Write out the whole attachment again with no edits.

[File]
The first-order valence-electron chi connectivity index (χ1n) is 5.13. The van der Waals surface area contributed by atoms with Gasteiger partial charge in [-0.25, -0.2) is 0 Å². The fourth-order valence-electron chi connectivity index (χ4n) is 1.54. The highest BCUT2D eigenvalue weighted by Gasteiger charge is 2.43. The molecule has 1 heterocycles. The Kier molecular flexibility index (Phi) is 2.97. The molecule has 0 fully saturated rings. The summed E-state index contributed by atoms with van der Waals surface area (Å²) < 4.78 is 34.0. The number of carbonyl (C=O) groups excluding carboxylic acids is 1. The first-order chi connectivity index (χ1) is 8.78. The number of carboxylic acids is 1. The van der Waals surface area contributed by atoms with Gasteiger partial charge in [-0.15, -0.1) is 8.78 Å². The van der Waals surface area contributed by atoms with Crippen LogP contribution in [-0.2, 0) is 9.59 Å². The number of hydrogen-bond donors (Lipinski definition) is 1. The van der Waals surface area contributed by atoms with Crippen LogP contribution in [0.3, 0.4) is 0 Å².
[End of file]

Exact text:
The first-order valence-electron chi connectivity index (χ1n) is 5.13. The van der Waals surface area contributed by atoms with Gasteiger partial charge in [-0.25, -0.2) is 0 Å². The fourth-order valence-electron chi connectivity index (χ4n) is 1.54. The highest BCUT2D eigenvalue weighted by Gasteiger charge is 2.43. The molecule has 1 heterocycles. The Kier molecular flexibility index (Phi) is 2.97. The molecule has 0 fully saturated rings. The summed E-state index contributed by atoms with van der Waals surface area (Å²) < 4.78 is 34.0. The number of carbonyl (C=O) groups excluding carboxylic acids is 1. The first-order chi connectivity index (χ1) is 8.78. The number of carboxylic acids is 1. The van der Waals surface area contributed by atoms with Gasteiger partial charge in [-0.15, -0.1) is 8.78 Å². The van der Waals surface area contributed by atoms with Crippen LogP contribution in [-0.2, 0) is 9.59 Å². The number of hydrogen-bond donors (Lipinski definition) is 1. The van der Waals surface area contributed by atoms with Crippen LogP contribution in [0.3, 0.4) is 0 Å².